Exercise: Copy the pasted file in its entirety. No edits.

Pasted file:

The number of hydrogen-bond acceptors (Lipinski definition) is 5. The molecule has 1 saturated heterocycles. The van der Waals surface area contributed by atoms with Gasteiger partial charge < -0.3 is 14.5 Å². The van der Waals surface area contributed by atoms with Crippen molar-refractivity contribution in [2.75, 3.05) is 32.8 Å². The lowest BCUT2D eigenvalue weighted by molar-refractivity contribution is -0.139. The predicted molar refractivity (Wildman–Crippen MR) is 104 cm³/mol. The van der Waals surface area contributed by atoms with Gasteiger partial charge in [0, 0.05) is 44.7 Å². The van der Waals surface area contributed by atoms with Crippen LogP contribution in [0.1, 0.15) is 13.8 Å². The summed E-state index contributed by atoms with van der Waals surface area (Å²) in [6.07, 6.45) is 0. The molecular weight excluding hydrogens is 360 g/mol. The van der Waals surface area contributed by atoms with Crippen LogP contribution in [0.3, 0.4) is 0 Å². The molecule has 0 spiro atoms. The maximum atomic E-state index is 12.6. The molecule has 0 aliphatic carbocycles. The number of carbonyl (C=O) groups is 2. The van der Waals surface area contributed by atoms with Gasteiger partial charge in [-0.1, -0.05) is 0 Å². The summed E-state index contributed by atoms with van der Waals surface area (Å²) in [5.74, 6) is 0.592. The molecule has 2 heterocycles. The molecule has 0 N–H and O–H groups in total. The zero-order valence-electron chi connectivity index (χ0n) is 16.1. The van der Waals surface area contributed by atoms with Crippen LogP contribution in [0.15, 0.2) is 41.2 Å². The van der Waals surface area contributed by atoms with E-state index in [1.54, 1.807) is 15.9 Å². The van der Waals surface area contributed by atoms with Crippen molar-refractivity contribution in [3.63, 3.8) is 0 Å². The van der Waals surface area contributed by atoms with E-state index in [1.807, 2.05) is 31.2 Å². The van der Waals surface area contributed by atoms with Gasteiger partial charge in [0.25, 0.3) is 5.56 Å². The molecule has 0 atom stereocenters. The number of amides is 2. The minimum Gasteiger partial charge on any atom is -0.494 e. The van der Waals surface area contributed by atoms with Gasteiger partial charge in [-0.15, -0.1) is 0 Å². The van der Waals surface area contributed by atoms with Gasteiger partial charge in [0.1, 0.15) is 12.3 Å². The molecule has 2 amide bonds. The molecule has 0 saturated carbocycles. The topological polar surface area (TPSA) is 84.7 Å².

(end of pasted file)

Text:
The number of hydrogen-bond acceptors (Lipinski definition) is 5. The molecule has 1 saturated heterocycles. The van der Waals surface area contributed by atoms with Gasteiger partial charge < -0.3 is 14.5 Å². The van der Waals surface area contributed by atoms with Crippen molar-refractivity contribution in [2.75, 3.05) is 32.8 Å². The lowest BCUT2D eigenvalue weighted by molar-refractivity contribution is -0.139. The predicted molar refractivity (Wildman–Crippen MR) is 104 cm³/mol. The van der Waals surface area contributed by atoms with Gasteiger partial charge in [0, 0.05) is 44.7 Å². The van der Waals surface area contributed by atoms with Crippen LogP contribution in [0.1, 0.15) is 13.8 Å². The summed E-state index contributed by atoms with van der Waals surface area (Å²) in [6.07, 6.45) is 0. The molecular weight excluding hydrogens is 360 g/mol. The van der Waals surface area contributed by atoms with Crippen LogP contribution in [0.3, 0.4) is 0 Å². The molecule has 0 spiro atoms. The maximum atomic E-state index is 12.6. The molecule has 0 aliphatic carbocycles. The number of carbonyl (C=O) groups is 2. The van der Waals surface area contributed by atoms with Gasteiger partial charge in [-0.1, -0.05) is 0 Å². The summed E-state index contributed by atoms with van der Waals surface area (Å²) in [5.74, 6) is 0.592. The molecule has 2 heterocycles. The molecule has 0 N–H and O–H groups in total. The zero-order valence-electron chi connectivity index (χ0n) is 16.1. The van der Waals surface area contributed by atoms with Crippen LogP contribution in [0.15, 0.2) is 41.2 Å². The van der Waals surface area contributed by atoms with E-state index in [1.54, 1.807) is 15.9 Å². The van der Waals surface area contributed by atoms with Crippen molar-refractivity contribution in [3.63, 3.8) is 0 Å². The van der Waals surface area contributed by atoms with E-state index in [1.807, 2.05) is 31.2 Å². The van der Waals surface area contributed by atoms with Gasteiger partial charge in [0.25, 0.3) is 5.56 Å². The molecule has 0 atom stereocenters. The number of amides is 2. The minimum Gasteiger partial charge on any atom is -0.494 e. The van der Waals surface area contributed by atoms with Gasteiger partial charge in [-0.15, -0.1) is 0 Å². The van der Waals surface area contributed by atoms with Gasteiger partial charge in [0.1, 0.15) is 12.3 Å². The molecule has 2 amide bonds. The molecule has 0 saturated carbocycles. The topological polar surface area (TPSA) is 84.7 Å².